The event has grown year on year, and 2017 turned into more of an event festival. With more people camping the night before than rode the first Hamsterley Beast in 2015, the organisers arranged local bands SRS, RockMonsters and a headline act Black Nevada. The campers bought beers and the atmosphere was all too good the night before a challenging mountain bike event.
Bands entertained the campers for a good few hours, SRS another local band. Photo Adam Sherratt
Local band Black Nevada provided a headline act
This year 486 people out of 580 who signed up turned up to ride the challenge. The route was brutal this year as the focus was more on a challenge ride than gravity and technical trails. (You can blame someone from last year’s event complaining that it was too easy). Approximately 20 miles were within the Hamsterley Forest, finding as many hills to climb, some more than once. For you strava fanatics, you’ll know one climb as “the impossible dream” that sums it up perfectly. There was some reward as riders were able to sample a new trail by the name of “K line” for the first time, the trail is not complete yet but the vibes from riders were most encouraging. Total respect to the Hamsterley Trailblazers for building this one and letting the event use it.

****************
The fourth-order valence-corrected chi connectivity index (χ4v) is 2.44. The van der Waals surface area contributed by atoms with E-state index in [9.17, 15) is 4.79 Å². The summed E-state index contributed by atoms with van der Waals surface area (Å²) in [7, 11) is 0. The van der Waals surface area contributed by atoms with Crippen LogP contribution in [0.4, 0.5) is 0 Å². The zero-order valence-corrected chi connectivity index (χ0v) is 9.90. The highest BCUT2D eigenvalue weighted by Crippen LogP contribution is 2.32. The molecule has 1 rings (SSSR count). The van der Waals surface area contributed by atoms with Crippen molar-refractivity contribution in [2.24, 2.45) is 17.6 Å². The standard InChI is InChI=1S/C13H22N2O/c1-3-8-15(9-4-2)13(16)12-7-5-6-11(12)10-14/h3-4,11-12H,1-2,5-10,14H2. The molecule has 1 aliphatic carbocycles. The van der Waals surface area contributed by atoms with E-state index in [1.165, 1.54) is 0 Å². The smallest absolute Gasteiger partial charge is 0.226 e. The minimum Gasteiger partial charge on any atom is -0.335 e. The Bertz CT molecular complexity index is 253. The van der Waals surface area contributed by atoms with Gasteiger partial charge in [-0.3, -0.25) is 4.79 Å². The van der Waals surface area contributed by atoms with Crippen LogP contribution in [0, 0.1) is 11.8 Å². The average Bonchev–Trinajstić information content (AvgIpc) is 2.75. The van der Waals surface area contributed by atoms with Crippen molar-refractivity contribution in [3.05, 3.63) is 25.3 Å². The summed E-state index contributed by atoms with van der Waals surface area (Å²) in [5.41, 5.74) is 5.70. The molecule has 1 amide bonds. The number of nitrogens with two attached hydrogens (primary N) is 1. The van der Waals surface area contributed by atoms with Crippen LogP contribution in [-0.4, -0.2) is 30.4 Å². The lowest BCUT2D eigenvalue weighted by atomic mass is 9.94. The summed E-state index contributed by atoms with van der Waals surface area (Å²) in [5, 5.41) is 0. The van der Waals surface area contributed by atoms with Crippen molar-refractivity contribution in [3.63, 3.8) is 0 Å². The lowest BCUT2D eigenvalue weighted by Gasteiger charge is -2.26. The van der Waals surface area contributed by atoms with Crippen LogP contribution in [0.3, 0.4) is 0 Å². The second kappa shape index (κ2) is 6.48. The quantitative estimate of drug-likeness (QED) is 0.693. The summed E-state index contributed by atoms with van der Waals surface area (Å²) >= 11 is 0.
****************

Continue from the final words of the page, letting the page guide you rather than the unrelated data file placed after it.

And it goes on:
K-line received so much praise, it’s going to be a belter when it’s complete. Photo John Latham
The other part of the 40 miles was out into the moorlands and Bollihope Common. Private land that the organisers worked miracles to use involved a prolonged beast of a climb and into soul destroying head winds too.
Miles away from Hamsterley forest and into strong head winds, the spirits were still high. Photo Stephen Brian
There are always moving stories to tell at events like this, often too many to mention, however, one that has to be shared is that of Jade Calvey who has raised £3,162.50. His brother in law Alex Wright had ridden the 2 previous Hamsterley Beasts, but sadly passed away not long ago. Jade rode the challenge on Alex’s bike in his memory, when this was mentioned on the day as a tribute, there was a very moving spontaneous applause from the riders waiting at the start. A further emotionally charged moment was at the start, moments before the riders set off a flyover by the GNAAS helicopter in acknowledgment of the riders and organisers for their efforts.